How to Get Comfortable with the Uncomfortable

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It’s natural to want to avoid being uncomfortable, whether it’s physical or emotional, our brains are on a never-ending quest to prevent us from suffering. Unfortunately, it misleads us by activating fear and mislabeling situations as something we should avoid. We end up missing opportunities to learn, grow, and create strong, lasting relationships because we are fearful of stepping up and leaning in. Often we see that when we address the person directly, our initial assumption was way off the mark.

When we embrace uncomfortable conversations, it allows both parties to be honest and open to explain their own perception of what might be contributing to the situation at hand. When an employee can trust that we will have open communication with them, it prevents them from creating their own stories around the situation and misinterpreting intentions. Having a coaching conversation with an employee provides opportunity for growth and it will create loyalty through trust within the relationship, ultimately enhancing the employee’s desire to perform better.

We all have different perspectives, and if the uncomfortable conversations never happen, it leaves a wide-open space for interpretation. Because we all come from different walks of life, it is rare that our assumptions and stories are similar or accurate; we often think up a much more dramatic story then what is actually the case. Our minds go to a place of fear that can then lead to blame, victimhood, and a series of other thoughts and emotions that don’t serve anyone. By embracing those tough conversations, it saves time and heartache by clearing the air quickly, getting back on track, and ultimately working much better as a team.

Another form of embracing the uncomfortable is creating and holding boundaries. This applies in all of our relationships. In our businesses it is essential when communicating with employees, coworkers and clients to utilize boundaries. In the words of author Brené Brown, “Daring to set boundaries is about having the courage to love ourselves, even when we risk disappointing others. When we fail to set boundaries and hold people accountable, we feel used and mistreated.” This can happen quite easily as an employer or even a manager, when we fail to set boundaries and accountability for our employees, it allows them to interpret the job with their own perception. If this is not in line with what we expect of them, we often create stories that the employee doesn’t care about the business or their job, or they are just lazy, etc. It is more likely that they are just not on the same page and in their mind, they are doing everything right, or they may be completely unaware that they are not meeting expectations. Most people actually do care about performing well, but without boundaries and upfront communication it is next to impossible to find success.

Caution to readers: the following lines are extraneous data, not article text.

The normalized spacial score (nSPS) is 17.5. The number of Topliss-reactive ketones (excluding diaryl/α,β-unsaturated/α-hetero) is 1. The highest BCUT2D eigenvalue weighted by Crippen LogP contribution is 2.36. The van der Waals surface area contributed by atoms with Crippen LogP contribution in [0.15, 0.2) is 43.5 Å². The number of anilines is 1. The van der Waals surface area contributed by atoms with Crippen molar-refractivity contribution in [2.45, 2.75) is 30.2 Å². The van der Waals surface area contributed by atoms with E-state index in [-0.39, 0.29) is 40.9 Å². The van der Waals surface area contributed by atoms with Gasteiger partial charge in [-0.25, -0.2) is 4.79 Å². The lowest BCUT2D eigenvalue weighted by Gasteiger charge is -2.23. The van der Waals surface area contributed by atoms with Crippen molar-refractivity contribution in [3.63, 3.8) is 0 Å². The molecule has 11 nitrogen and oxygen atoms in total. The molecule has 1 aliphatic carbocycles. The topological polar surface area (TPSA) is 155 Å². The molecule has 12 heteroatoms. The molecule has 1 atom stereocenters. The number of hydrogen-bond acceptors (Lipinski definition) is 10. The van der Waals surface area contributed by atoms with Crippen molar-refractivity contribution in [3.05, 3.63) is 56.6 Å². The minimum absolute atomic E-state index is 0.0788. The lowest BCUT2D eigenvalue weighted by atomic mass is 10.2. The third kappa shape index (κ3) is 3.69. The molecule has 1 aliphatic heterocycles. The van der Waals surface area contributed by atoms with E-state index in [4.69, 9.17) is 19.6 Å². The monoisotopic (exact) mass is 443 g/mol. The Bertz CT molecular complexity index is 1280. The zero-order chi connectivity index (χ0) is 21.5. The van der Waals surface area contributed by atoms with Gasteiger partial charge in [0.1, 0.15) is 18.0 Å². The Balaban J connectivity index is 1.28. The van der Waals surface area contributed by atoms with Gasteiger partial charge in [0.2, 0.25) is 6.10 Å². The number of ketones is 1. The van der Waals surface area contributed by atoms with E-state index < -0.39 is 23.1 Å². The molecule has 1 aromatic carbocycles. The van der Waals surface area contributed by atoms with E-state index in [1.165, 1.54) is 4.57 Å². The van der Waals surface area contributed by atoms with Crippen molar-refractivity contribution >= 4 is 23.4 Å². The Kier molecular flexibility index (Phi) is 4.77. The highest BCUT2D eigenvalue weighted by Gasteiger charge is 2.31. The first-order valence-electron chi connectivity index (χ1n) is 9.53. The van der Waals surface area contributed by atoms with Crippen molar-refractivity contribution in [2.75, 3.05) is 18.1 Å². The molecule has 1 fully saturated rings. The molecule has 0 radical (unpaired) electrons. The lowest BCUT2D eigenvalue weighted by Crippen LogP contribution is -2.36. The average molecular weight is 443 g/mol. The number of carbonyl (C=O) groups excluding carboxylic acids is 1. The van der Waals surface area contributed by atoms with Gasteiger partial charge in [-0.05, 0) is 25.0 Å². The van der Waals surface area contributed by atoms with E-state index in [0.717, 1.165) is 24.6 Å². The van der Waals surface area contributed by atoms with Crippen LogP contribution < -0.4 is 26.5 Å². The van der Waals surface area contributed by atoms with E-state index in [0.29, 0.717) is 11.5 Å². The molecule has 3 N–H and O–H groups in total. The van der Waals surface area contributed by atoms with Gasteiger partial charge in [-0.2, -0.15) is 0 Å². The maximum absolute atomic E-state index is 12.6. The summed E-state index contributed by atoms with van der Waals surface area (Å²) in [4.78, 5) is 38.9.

With clients, a similar feeling of being used or taken advantage of may creep up without boundaries being set from the beginning. The fact is, people crave structure; they want to know where they stand in relationships, and want to know what is acceptable and what is not from the other person. Clients will appreciate knowing what to expect as a client; they can hold you accountable to providing it, and you can hold them accountable to their demands if they are not reasonable. The relationship may become hostile if there are unspoken expectations and boundaries that are being crossed, but no one is addressing it. Setting boundaries keeps everyone on the same page and when boundaries are being impeded upon, it makes the conversation less uncomfortable because the foundation of expectation was already set. Boundaries are a tool for reference to get back on track and clear up any miscommunication. By having a conversation quickly, it keeps everyone accountable and the boundaries at the top of mind.

Davis Miles Referral

Last but certainly not least in the topic of embracing the uncomfortable is vulnerability. Vulnerability can be a scary thing and the majority of us do not really know how to embrace it due to fear of the outcome. In business, vulnerability is extremely important as it allows us to connect with people on a much deeper level, which enhances communication and creates loyalty. It also allows us to delegate better as we are free to ask for help when we need it. Asking for help provides a platform to learn and perform better. When we don’t pretend we have it all figured out, it opens the door for others to share their knowledge and expertise, we benefit from the knowledge and they benefit from being able to contribute. It also aides to avoid burnout by working more efficiently. Rather than spending three times the effort to get the answer that a colleague could have given us in 30 seconds, or by delegating, which empowers the employee to contribute and frees us up to work on the higher-level projects. Don’t get stuck in the mud trying to do it all yourself, it may be uncomfortable at first, but the more we practice, the easier it gets. Lesley Poladsky

Lex Reception

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